Using Data to Design Powerful Products

In Episode 2 of The Analyst, we speak with Bill Farrell, Director of Product at HelloSign, about how to use data—both quantitative and qualitative—in product development, how to prioritize your roadmap, build your product team, and more.

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Episode Transcript

Sarah Siwak: In a couple of sentences could you tell us what you do?

Bill Farrell: I’m the Director of Product at HelloSign. I head up project management and design there.

How did you get into product development and design? What do you enjoy most about it?

I got into it accidentally. I was going to school, in college, to be a computer engineer. My last year of school I had time to take on two internships. One was this very technical internship for the Navy where I was analyzing sonar data on submarines. And I hated it. They holed me up in a lab and I didn’t get to talk to anyone. It was just heads-down programming.

My other internship was at a company called Amie Street, which was a startup out of Providence, Rhode Island. So I had these two really kind of very different experiences. The computer engineering government job and also a startup. Really fell in love with working for startups. After I left Amie Street, I went on to go to a company called It was a social network that was focused on finding twenty-somethings and thirty-somethings things to do in their city. I started out as QA engineer, so still in a technical role.

Over time, I found myself really interested in providing feedback and also I became very opinionated on what we should be building. Luckily, I had a founder that saw product sensibility in me and asked me to move full-time into a product manager role. To be quite honest, at that point, this is about ten years ago, I didn’t know what a product manager was or does. But he recognized something in me and said, “I want you to do this full-time and we’ll find another QA engineer.”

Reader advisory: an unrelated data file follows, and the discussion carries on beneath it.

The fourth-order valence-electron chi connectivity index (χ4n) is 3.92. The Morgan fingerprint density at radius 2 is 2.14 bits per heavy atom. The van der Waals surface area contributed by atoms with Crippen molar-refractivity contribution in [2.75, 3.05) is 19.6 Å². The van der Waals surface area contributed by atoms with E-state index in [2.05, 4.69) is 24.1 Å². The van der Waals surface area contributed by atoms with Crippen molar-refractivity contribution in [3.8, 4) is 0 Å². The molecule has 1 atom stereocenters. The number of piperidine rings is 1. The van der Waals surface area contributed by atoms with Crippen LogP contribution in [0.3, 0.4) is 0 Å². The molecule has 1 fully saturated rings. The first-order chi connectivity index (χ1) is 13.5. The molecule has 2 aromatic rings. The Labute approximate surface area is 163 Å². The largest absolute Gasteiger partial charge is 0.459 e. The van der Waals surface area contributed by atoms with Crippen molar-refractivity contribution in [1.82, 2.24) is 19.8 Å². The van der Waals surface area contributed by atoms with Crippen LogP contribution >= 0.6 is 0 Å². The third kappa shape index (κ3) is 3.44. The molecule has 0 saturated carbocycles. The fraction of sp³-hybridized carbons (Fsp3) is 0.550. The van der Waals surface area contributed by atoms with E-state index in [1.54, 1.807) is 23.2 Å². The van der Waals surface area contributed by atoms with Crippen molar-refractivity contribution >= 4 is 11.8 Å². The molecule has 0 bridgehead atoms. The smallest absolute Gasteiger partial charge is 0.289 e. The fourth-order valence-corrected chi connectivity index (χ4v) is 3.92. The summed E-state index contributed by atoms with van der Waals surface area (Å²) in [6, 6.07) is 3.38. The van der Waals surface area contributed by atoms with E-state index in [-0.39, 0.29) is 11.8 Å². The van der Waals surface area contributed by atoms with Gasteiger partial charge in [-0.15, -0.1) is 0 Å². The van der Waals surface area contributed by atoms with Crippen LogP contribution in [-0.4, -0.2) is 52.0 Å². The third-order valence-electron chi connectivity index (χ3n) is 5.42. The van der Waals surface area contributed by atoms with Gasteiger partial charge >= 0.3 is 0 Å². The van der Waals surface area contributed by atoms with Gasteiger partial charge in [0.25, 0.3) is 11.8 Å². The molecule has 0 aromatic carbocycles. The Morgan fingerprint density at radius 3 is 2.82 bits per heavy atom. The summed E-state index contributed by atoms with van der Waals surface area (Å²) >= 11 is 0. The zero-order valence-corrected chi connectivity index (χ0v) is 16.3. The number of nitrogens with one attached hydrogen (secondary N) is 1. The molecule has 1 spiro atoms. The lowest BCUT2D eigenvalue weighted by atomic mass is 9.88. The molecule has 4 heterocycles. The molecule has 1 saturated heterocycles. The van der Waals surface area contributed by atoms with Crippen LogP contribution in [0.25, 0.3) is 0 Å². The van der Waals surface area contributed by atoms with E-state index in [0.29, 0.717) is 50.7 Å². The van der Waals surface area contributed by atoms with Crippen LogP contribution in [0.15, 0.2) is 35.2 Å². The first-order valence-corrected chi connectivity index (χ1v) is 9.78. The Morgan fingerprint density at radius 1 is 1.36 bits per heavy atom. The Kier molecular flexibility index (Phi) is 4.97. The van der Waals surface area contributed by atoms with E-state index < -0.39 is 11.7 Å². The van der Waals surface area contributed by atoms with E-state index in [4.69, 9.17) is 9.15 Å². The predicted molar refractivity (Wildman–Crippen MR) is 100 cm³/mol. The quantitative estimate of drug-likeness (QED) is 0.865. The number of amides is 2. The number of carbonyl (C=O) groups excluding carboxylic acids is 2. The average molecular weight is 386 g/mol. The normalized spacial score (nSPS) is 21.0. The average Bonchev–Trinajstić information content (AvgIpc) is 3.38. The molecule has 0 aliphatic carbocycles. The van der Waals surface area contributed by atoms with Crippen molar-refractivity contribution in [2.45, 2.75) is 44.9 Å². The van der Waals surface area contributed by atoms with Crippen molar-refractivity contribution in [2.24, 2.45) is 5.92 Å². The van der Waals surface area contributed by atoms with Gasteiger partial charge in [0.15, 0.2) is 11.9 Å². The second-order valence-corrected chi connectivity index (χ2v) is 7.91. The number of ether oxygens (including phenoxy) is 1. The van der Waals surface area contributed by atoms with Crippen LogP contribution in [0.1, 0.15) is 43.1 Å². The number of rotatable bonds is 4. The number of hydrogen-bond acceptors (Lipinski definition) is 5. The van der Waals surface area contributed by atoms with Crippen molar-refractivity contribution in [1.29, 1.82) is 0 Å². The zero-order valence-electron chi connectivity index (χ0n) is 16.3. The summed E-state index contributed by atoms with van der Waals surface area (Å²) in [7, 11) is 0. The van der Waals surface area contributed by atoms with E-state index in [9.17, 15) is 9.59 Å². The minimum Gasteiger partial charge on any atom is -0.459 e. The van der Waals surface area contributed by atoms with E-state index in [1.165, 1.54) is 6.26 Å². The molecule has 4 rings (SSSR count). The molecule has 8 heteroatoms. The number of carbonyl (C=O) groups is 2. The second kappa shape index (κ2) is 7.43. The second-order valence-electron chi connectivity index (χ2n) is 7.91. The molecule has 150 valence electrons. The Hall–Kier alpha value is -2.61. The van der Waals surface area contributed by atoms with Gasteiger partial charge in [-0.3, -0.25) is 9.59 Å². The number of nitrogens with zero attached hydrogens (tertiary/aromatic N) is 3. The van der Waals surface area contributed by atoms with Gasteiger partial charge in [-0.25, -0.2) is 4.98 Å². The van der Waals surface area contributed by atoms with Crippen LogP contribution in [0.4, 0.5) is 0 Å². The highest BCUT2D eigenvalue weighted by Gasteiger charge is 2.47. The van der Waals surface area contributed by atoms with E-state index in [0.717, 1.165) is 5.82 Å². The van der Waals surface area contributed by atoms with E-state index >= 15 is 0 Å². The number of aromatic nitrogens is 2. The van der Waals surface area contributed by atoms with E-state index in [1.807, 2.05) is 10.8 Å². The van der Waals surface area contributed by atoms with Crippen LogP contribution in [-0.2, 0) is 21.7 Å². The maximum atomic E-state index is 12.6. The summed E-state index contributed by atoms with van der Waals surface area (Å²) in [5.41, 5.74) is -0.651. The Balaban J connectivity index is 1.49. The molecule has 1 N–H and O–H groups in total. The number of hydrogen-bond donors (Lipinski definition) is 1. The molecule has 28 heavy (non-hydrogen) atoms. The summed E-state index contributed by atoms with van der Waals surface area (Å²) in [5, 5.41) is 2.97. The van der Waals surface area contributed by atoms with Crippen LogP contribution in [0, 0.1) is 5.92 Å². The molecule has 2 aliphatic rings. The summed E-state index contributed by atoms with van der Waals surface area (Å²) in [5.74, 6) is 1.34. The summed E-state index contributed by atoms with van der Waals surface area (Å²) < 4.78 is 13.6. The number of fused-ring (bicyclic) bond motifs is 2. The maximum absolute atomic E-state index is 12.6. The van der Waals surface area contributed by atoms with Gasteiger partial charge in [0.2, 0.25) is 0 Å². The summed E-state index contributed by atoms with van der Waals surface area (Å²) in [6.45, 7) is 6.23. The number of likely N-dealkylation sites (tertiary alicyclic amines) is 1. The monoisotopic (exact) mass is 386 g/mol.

Then the rest was history. I’ve been doing product management exclusively for the last ten years.

Could you tell us what HelloSign is, some popular use cases for it, and what makes it unique relative to some competitors?

HelloSign is an e-signature product. You use HelloSign to send, sign, and manage all of your legally binding documents. If you’ve ever filled out a lease electronically or purchased a house or applied for something with a legally binding contract, you’ve used some type of e-signature product. HelloSign differs in the sense that we’ve really built a product for developers to integrate legally binding e-signature into their own products and workflows and that’s one of our biggest differentiators. We’re built from the ground up to be embedded into your product or your service, so it’s like Stripe for legally binding contracts.

When you’re creating the product, how do you understand how customers use HelloSign, or any other product? Do you like to adhere to a specific practice for researching your target users, like persona development, or the jobs-to-be-done framework? What does that look like?